US envoy says mistakes of the West ‘prolonged Afghan war’ and cost lives

Senior official gives candid assessment of the 12-year conflict

Mistakes committed by the West in Afghanistan unnecessarily cost lives and prolonged the bloody war, a senior member of the US administration has acknowledged in a candid assessment of the 12-year-old mission.

James F Dobbins, Barack Obama’s special representative to Afghanistan and Pakistan, also stated that it had been wrong to sideline Iran and Russia after both supported the intervention by America and Britain in 2001. He added that Tehran and Moscow will have a part to play in rebuilding the country after the departure of Nato troops.

Reconciliation efforts with the Taliban should also have started much earlier, said the envoy. Instead the decision was taken to invade Iraq, which allowed the Afghan insurgents to regroup and rearm in neighbouring Pakistan and this was at a time when failure to install an international force of an adequate size had already begun to undermine security.

If these mistakes had not been made “the insurgency would have either been avoided or attenuated and clearly many lives, Afghan as well as allied, would have been saved”, said Mr Dobbins.

The critical analysis has particular resonance as Ambassador Dobbins is regarded as one of the most experienced American diplomats on Afghan affairs. Following the 11 September attacks in 2001 and the decision to take military action, he was asked by President George W Bush to help organise a coalition government to replace the Taliban and subsequently led Washington’s team at the Bonn Conference where this was finalised. On 16 December 2001 he personally raised the Stars and Stripes as the US embassy was reopened in Kabul.

The veteran official had also been asked to carry out a number of other troubleshooting assignments by both Presidents Bush and Clinton as special envoy to Kosovo, Bosnia, Haiti and Somalia. He also served as American ambassador to the European Union.

Speaking in London yesterday Mr Dobbins said: “I think we made several mistakes back in 2002. I think it was probably a mistake to delay a serious effort at reconciliation until 2011. I think an effort to integrate the Taliban who were willing to come over, who were willing to accept the constitution evolving at the time, these initiatives would have been better if they were taken earlier.”

He continued: “If an international peacekeeping force under UN or some other international mandate had been deployed earlier on I think it would have aided the process of stabilisation, economic investment and allowed improved security in those early years when the situation was far more favourable than it subsequently became.

“Of course the decision to move on to Iraq made it more difficult for us to turn our focus back on Afghanistan when the situation eroded there. So by 2005-6, when it was very clear that much more needed to be done in Afghanistan, we simply didn’t have the resources to do so. I think it’s possible [without the mistakes] we would never have had an insurgency. It’s certainly likely that had we done these things the insurgency would have been significantly attenuated.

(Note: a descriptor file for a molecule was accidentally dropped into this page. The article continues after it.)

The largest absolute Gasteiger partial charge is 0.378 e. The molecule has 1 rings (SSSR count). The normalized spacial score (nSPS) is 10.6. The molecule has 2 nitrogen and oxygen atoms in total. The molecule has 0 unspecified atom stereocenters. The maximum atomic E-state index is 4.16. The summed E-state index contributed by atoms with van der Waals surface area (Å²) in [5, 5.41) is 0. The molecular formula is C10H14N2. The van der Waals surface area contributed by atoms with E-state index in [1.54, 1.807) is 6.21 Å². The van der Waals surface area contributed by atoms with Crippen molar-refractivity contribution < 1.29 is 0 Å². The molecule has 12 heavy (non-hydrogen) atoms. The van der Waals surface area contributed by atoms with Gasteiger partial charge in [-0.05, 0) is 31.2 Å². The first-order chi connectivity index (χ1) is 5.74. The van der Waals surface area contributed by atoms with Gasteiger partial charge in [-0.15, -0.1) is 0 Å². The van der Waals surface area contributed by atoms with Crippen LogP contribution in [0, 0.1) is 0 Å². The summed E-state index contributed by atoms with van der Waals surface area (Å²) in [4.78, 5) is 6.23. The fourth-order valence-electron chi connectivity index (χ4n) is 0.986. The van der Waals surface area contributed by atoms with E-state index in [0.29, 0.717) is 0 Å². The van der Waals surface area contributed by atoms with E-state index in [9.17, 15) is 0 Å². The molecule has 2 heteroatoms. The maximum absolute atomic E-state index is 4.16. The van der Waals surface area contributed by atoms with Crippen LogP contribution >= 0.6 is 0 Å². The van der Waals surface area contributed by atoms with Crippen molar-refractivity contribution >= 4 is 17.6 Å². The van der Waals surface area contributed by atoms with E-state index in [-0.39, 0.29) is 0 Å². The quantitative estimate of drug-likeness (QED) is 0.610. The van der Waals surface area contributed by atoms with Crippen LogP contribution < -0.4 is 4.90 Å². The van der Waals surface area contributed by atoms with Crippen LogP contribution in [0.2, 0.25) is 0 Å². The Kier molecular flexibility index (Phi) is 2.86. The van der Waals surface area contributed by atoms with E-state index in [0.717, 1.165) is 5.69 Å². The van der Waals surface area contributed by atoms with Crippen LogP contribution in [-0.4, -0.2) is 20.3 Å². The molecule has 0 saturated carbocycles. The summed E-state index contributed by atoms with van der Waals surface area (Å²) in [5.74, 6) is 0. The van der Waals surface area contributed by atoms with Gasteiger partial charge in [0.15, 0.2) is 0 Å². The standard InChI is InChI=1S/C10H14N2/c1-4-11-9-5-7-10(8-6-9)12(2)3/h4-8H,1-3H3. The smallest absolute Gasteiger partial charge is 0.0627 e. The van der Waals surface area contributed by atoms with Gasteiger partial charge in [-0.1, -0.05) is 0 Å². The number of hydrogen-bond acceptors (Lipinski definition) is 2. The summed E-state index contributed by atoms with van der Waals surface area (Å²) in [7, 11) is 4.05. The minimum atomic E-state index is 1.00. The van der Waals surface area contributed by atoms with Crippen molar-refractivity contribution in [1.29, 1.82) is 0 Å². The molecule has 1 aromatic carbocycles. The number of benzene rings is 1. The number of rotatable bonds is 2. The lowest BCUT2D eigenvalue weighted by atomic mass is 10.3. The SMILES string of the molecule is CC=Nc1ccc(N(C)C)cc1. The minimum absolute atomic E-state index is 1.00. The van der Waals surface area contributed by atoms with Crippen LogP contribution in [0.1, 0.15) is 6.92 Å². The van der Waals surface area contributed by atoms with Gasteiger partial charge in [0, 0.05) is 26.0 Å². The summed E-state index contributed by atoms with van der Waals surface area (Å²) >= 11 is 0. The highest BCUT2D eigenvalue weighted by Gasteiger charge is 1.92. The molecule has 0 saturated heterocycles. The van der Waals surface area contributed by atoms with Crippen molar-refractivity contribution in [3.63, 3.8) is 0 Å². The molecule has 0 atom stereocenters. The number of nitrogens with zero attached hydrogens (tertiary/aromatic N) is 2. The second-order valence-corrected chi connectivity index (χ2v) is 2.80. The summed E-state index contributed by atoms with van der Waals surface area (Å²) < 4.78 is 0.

“Had we focused on denying the Taliban the kind of opportunities it had to reorganise, to recruit, to train to raise funds, pretty much free of interference [in Pakistan]  because we were focused on other things… I think all of those things would have made a difference had we kept a priority on Afghanistan during those early years.”

Referring to the help given by Iran, Russia and others in 2001 to the US over Afghanistan, Mr Dobbins said that “the coalition created at the time should not have been allowed to dissipate in the ensuing months”.

Tehran, the ambassador  pointed out, has legitimate concerns in Afghanistan. “Their interests are not incompatible with that of the current Afghan government. They don’t like the Taliban, they are worried about drugs, and they want protection for the Shia minority.”

Mr Dobbins admitted that the Taliban remained “a resilient force capable of mounting acts of violence”. But he insisted there was no reason to fear that Afghanistan would descend into civil war or sectarian strife following Western withdrawal. “A lot will depend on the upcoming elections; but all the candidates say they are standing for unity and not division” he said.

“The Afghan forces have performed well and they have proved that they can provide security for their country. The Afghan people have showed they want democracy and stability.”


Mehreen Zahra-Malik (Reuters) in Islamabad

The head of the Pakistani Taliban has been killed by a US drone strike, according to Reuters. Hakimullah Mehsud, who was believed to be in his mid-30s and one of Pakistan’s most wanted men, has been reported dead several times before.

But this evening, several intelligence, army and militant sources across Pakistan stated he had been killed in the lawless North Waziristan region.

Mehsud’s Pakistani Taliban is an umbrella of militant groups separate to but allied with the Afghan Taliban.

Mehsud took over the Pakistani Taliban in August 2009 after a drone strike killed the previous leader, his mentor.

Four security officials confirmed his death to Reuters. His bodyguard and driver were also among the dead, they said.

“Among the dead, who are in large numbers, are Hakimullah’s personal bodyguard Tariq Mehsud and his driver Abdullah Mehsud, two of his closest people,” said one intelligence source, adding at least 25 people were killed in the strike.

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